Guest post from Matt Chapman
Caucus night in Dallas County was windy and the snow felt like being hit by a sandblaster. Almost six inches fell on Super Bowl Sunday the night before, but Democrats in Waukee still showed up for the caucus and we did our party business. The next day was a vote for a referendum on a new high school that had an amazing turn out as well. It passed by over 90%.
That Tuesday evening our neighborhood group – the South East Dallas County Democrats – had a social with Theresa Greenfield and Ross Wilburn.
It was a smaller group after the exhausting previous 36 hours took its toll on folks, but the conversation was worth braving the weather.
Theresa Greenfield is a warm and genuine candidate who has taken previous experiences that would be challenging to anyone and woven a wonderful life for herself and her family.
Her success in her career shows a work ethic and knack for business that is a very convincing trait from someone you would like to send to Washington. Her empathy speaks to who she would represent – the people of Iowa, not the wealthy and connected. I’m pretty sure she wouldn’t have voted to take health care away from Iowans like our current representative in the third district.
Ross Wilburn is the most amazing gubernatorial candidate you haven’t heard much about. Whether a coin was flipped, or rock paper scissors was used I don’t know, but Greenfield went first and Wilburn second.
On a night of terrible weather, he stayed with six of us from 6:00 until 9:00, when he had to drive back to Ames from the west side of Des Moines.
He was just as earnest as Greenfield and had an impressive response to any question we would ask. He had six energized Democrats who wanted to express themselves as much as he did, and he was gracious in allowing us to ask questions and share opinions for just shy of two hours.
You can view his speech at the Democratic gala in this link. I recommend it.
Ross Wilburn spent twelve years on the Iowa City Council and served for a term as mayor. Of all the candidates he has the most governing experience. Wilburn was the equity director for the Iowa City school district and executive director of the crisis agency. He is currently the diversity officer and associate program director for community and economic development at Iowa State University’s Extension Service.
From the Quad City Times – “Ross Wilburn was one of the last of the Democrats running for governor to jump into the race. But the former mayor of Iowa City said Tuesday that he has a broad base of experience that separates him from the rest of the field.”
“I think that some votes are going to come my way because of that breadth of experience.”
As director at the crisis agency, he helped streamline communications between agencies that respond to crisis by removing barriers in place to impede the timely addressing of those issues. This policy is also cost-effective, saving tax dollars that would be lost due to bureaucracy. This experience and a balanced approach is sorely needed at the Capital.
As a public employee himself, Wilburn supports the teacher’s union in Iowa, and as equity director, he highlighted the connection between how a strong and supportive union was key for a quality education for students. He was against the chapter 20 legislation that weakened all the public unions in Iowa.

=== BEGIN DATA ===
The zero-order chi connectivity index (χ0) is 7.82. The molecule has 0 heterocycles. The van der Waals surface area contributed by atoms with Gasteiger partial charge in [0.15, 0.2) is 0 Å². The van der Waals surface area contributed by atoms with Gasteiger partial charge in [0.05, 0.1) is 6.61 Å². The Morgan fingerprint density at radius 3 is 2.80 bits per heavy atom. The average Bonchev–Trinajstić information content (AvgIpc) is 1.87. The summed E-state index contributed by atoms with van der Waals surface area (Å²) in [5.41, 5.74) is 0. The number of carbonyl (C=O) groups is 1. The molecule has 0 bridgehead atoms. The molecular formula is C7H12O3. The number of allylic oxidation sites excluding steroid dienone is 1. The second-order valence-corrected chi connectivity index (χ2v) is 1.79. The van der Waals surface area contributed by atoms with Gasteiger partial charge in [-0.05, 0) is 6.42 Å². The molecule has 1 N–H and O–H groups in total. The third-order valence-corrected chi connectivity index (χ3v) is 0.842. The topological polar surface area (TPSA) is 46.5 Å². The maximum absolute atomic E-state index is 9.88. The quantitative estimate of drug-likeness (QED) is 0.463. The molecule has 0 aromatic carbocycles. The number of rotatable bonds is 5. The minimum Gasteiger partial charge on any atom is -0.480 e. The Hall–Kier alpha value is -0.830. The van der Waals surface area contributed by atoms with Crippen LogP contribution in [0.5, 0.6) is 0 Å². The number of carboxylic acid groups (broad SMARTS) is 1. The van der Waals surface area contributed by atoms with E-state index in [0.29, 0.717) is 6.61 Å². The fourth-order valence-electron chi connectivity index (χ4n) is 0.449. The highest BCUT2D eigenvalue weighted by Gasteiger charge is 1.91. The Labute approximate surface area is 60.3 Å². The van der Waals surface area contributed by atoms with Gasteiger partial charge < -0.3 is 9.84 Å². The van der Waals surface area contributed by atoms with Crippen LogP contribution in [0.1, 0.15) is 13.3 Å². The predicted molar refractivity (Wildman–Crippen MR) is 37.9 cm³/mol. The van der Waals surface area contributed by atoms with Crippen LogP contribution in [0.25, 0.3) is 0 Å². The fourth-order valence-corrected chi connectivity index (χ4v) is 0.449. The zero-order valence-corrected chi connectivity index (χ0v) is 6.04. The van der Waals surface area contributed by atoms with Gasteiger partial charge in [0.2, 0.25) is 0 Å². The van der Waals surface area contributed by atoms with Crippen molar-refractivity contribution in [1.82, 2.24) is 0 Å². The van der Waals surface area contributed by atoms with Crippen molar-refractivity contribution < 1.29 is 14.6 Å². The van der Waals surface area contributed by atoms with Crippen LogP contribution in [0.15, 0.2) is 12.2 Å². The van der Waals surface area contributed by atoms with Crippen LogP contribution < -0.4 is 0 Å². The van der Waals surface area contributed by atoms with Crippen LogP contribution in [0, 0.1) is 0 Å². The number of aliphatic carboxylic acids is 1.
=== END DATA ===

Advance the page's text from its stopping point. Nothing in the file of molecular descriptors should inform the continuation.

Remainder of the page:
He is for reversing the privatization of the Medicaid Expansion and is an advocate for a Medicaid buy-in or single payer system for Iowa. As a diversity director, he recognizes that some of our most vulnerable Iowans who have disabilities are a diverse group as well.
“Let’s not give in to fear and hate”
He supports a path to citizenship for undocumented immigrants and acknowledges their contributions to our workforce in Iowa.
He has a proposal for a statewide Inclusive Iowa Task Force. The goal would be to promote diversity and inclusion in Iowa and would explore ways to enact that vision. He is uniquely qualified with his years of experience in this very field.
To quote Ross, “Let’s not give in to fear and hate.”
From the Quad City Times – “Aggressively use state resources to enforce state and federal anti-discrimination laws, including workplace issues, economic advancement, freedom of speech and the right to vote.”
Mental Health and the lack of resources for those who suffer with them is a policy that all Iowan’s can get behind fixing. The connection to the explosion of mentally challenged Iowans incarcerated due to the lack of resources to help them cope with their illness is a code red emergency that Wilburn is ready to address.
Increasing the number of mental health beds and providing incentives or loan forgiveness programs for students who commit to working in mental health in Iowa are key to his vision.
Reforming the criminal justice system is also a priority for Ross. Nonviolent offenders like those who are charged with drug abuse being warehoused at great expense to taxpayers is the wrong policy. They need the same treatment options as the mentally ill and a path to sobriety on the outside of prison walls.
“I stand for action rather than political pandering”
As a Des Moines Register Iowa View Contributor, Wilburn highlighted the differing visions he and Governor Reynolds have for Iowa’s future and the approach to achieve that goal for all Iowans, not just the politically connected.
“Let’s be Iowa”
If you spend time with Ross Wilburn, you will not be disappointed by the divisive or angry rhetoric that seems to be prevalent in politics today. That kind of politicking that is pitting Iowan’s against each other is not a quality you will find in a sincere public servant who works daily to promote an acceptance of diversity.
His slogan is built on the base of an old Iowa phrase that seems to be forgotten these days, Iowa nice.
As Ross says, “Let’s be Iowa.”
by Matt Chapman